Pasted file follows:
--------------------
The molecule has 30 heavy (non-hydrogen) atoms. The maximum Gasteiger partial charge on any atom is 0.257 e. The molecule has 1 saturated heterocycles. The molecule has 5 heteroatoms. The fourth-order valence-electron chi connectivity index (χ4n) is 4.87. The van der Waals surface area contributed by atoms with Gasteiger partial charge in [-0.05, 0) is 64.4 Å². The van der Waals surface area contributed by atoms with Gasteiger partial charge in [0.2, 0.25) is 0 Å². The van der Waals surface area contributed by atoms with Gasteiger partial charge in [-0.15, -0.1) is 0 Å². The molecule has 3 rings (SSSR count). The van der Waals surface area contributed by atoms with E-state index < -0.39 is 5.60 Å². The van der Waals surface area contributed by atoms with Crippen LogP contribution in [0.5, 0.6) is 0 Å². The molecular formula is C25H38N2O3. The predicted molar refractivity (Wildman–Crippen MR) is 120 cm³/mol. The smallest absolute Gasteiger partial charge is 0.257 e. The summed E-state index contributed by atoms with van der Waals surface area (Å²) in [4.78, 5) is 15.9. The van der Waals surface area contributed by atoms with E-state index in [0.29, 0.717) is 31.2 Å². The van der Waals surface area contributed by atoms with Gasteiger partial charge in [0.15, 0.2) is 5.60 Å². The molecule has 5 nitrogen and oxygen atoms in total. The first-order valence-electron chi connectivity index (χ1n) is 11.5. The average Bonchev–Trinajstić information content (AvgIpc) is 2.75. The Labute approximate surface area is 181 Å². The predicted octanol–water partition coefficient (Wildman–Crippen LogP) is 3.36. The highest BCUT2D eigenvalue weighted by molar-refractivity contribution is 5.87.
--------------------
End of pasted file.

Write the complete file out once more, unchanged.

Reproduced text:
The molecule has 30 heavy (non-hydrogen) atoms. The maximum Gasteiger partial charge on any atom is 0.257 e. The molecule has 1 saturated heterocycles. The molecule has 5 heteroatoms. The fourth-order valence-electron chi connectivity index (χ4n) is 4.87. The van der Waals surface area contributed by atoms with Gasteiger partial charge in [-0.05, 0) is 64.4 Å². The van der Waals surface area contributed by atoms with Gasteiger partial charge in [0.2, 0.25) is 0 Å². The van der Waals surface area contributed by atoms with Gasteiger partial charge in [-0.15, -0.1) is 0 Å². The molecule has 3 rings (SSSR count). The van der Waals surface area contributed by atoms with E-state index < -0.39 is 5.60 Å². The van der Waals surface area contributed by atoms with Crippen LogP contribution in [0.5, 0.6) is 0 Å². The molecular formula is C25H38N2O3. The predicted molar refractivity (Wildman–Crippen MR) is 120 cm³/mol. The smallest absolute Gasteiger partial charge is 0.257 e. The summed E-state index contributed by atoms with van der Waals surface area (Å²) in [4.78, 5) is 15.9. The van der Waals surface area contributed by atoms with E-state index in [0.29, 0.717) is 31.2 Å². The van der Waals surface area contributed by atoms with Gasteiger partial charge in [0.15, 0.2) is 5.60 Å². The molecule has 5 nitrogen and oxygen atoms in total. The first-order valence-electron chi connectivity index (χ1n) is 11.5. The average Bonchev–Trinajstić information content (AvgIpc) is 2.75. The Labute approximate surface area is 181 Å². The predicted octanol–water partition coefficient (Wildman–Crippen LogP) is 3.36. The highest BCUT2D eigenvalue weighted by molar-refractivity contribution is 5.87.